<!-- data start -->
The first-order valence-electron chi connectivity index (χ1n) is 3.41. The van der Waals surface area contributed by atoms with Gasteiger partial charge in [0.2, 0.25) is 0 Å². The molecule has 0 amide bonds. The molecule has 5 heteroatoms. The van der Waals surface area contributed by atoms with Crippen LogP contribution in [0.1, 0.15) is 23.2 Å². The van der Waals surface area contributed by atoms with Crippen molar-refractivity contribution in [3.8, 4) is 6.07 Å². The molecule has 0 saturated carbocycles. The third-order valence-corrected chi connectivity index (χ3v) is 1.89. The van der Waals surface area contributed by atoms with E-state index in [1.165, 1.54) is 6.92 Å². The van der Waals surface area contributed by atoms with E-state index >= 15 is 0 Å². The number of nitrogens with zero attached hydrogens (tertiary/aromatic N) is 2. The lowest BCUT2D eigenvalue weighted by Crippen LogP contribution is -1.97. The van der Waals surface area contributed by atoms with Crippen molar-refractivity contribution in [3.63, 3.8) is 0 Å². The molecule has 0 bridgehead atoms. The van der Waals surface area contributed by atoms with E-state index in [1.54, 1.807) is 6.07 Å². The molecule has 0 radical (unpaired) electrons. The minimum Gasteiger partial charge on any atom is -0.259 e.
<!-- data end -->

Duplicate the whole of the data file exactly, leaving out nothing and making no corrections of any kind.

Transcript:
The first-order valence-electron chi connectivity index (χ1n) is 3.41. The van der Waals surface area contributed by atoms with Gasteiger partial charge in [0.2, 0.25) is 0 Å². The molecule has 0 amide bonds. The molecule has 5 heteroatoms. The van der Waals surface area contributed by atoms with Crippen LogP contribution in [0.1, 0.15) is 23.2 Å². The van der Waals surface area contributed by atoms with Crippen molar-refractivity contribution in [3.8, 4) is 6.07 Å². The molecule has 0 saturated carbocycles. The third-order valence-corrected chi connectivity index (χ3v) is 1.89. The van der Waals surface area contributed by atoms with E-state index in [1.165, 1.54) is 6.92 Å². The van der Waals surface area contributed by atoms with E-state index >= 15 is 0 Å². The number of nitrogens with zero attached hydrogens (tertiary/aromatic N) is 2. The lowest BCUT2D eigenvalue weighted by Crippen LogP contribution is -1.97. The van der Waals surface area contributed by atoms with Crippen molar-refractivity contribution in [3.63, 3.8) is 0 Å². The molecule has 0 bridgehead atoms. The van der Waals surface area contributed by atoms with E-state index in [1.54, 1.807) is 6.07 Å². The molecule has 0 radical (unpaired) electrons. The minimum Gasteiger partial charge on any atom is -0.259 e.